The common plight of the self-publisher is the issue of distribution. Sure, we all have access to professional-grade notation software and binding equipment but these tools do not help us get our work into the hands of performers nor do these tools help us find potential interested groups and expand our music into the larger world. The internet has been a boon for distributing other self-developed media, be it Bandcamp, Tunecore, CD Baby, Soundcloud, Vimeo, or YouTube. In recent years similar sites have been popping up to assist with the distribution of printed materials. is marketed towards self-published authors and provides storefront tools for selling any bound printed materials. Music is certainly possible on this site but two sites are interested in selling their services to self-published composers. The publishing firm JW Pepper launched its “MyScore” service about a year ago and more recently the site has popped up to offer a similar service: give composers a place to distribute and sell their scores with the promise of reaching a larger audience.

MyScore and ScoreStreet both describe their services as ways to get your music to more people with less hands-on fuss. Each place takes over the printing and shipping of printed material, both offer digital sales, and neither site requires an exclusive contract with them. In other words, if you want to put some of your scores up on MyScore, some on ScoreStreet, and see which one works best for you then you are encouraged to do it.

Both sites, of course, charge for their services. MyScore costs $99 to get set up with an annual $25 maintenance fee (the annual fee is waived if you generate more than $400 of annual sales). ScoreStreet is pricier ($29.95 per month or $287.95 annually with discounts to ASCAP and ACF members) but ScoreStreet also promises more marketing and promotion services as well as handling rental licenses, providing assistance in licensing a composer’s work and even assisting with commission contracts. The fees for each of those additional features is a negotiated charge based on the scope of the work involved. ScoreStreet seems to make more of their operating income from user subscriptions and will pay composers 100% of the royalties they earn (less printing, credit card, and processing fees). MyScore keeps the bulk of sales (75% of print, 60% of digital) and works more as a storefront and offers “potential exposure” due to JW Pepper’s already established name in the music industry.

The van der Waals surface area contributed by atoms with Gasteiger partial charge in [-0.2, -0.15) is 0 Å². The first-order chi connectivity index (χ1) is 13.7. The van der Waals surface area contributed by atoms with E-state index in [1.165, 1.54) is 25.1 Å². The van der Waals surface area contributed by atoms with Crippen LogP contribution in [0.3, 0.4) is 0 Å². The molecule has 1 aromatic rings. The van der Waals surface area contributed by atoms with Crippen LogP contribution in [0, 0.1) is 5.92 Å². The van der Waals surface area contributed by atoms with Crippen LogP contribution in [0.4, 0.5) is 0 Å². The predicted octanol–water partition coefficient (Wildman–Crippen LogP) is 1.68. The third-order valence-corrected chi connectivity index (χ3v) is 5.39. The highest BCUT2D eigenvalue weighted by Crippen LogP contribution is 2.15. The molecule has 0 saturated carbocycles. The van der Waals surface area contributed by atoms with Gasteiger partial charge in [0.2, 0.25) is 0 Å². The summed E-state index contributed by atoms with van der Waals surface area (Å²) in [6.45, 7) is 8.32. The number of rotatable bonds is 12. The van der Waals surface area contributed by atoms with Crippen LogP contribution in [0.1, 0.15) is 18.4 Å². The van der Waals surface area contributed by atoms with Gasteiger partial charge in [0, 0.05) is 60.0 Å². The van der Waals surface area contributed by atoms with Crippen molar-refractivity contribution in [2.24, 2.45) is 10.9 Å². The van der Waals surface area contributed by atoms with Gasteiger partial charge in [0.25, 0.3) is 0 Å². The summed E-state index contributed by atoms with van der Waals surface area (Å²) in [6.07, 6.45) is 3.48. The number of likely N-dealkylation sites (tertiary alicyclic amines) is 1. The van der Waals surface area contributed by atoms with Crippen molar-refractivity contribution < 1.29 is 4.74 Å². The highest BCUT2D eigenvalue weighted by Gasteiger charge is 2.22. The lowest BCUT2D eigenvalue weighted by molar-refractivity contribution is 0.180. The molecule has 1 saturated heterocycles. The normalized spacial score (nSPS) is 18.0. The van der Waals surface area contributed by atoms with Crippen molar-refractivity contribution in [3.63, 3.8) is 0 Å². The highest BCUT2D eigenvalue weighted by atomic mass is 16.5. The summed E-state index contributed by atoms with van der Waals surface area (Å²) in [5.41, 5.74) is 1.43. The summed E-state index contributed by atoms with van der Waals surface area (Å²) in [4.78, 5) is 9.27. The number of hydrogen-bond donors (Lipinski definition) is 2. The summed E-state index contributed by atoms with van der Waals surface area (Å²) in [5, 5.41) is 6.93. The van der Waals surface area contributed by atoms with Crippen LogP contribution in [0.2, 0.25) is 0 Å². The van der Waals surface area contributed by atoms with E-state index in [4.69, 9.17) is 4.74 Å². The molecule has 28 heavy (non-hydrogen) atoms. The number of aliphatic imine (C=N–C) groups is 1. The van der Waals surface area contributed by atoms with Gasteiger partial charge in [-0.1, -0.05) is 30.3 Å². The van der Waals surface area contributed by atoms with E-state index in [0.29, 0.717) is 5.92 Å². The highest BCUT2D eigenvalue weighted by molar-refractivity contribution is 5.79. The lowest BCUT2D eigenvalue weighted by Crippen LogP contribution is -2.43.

These services are certainly beneficial but they should be carefully considered before plunging in and setting up shop. A lot of us are used to the DIY sentiment and some might not want to lose any amount of control over our product. Going through the process of setting up and maintaining a presence on either site might be too much trouble, especially if you could find some inexpensive WordPress plug-ins to have your own commercial tools on your own site.

MyScore and ScoreStreet will accept any and all who will pay their rates so those looking to use these services to bolster their promotion and tenure files with the illusion of third-party publishing will need to reconsider. While both sites do a certain amount of promotion, composers are still going to have to do a considerable amount of the work in order to stand out from the pack (as always). MyScore’s list of works for their composer page does not tell the instrumentation, length, or any other information about the work other than the title. ScoreStreet gives a lot more information on each score but you really need to know what you are looking for when using their search engine.

If I enrolled with either program, I still think I’d have to do a fair amount of the work in order to find performers and get them materials. And while it might seem unfair to assume that all composers have their own websites, that is usually the first thing I look for when I’m trying to find a score or recording of a work. Composer and self-publishing guru John Mackey has much to say about the good/bad/ugly of self-publishing and these sites may or may not help depending on the individual composer. I think these services are largely benevolent businesses who will facilitate some sales of works and performances. As always, caveat emptor.

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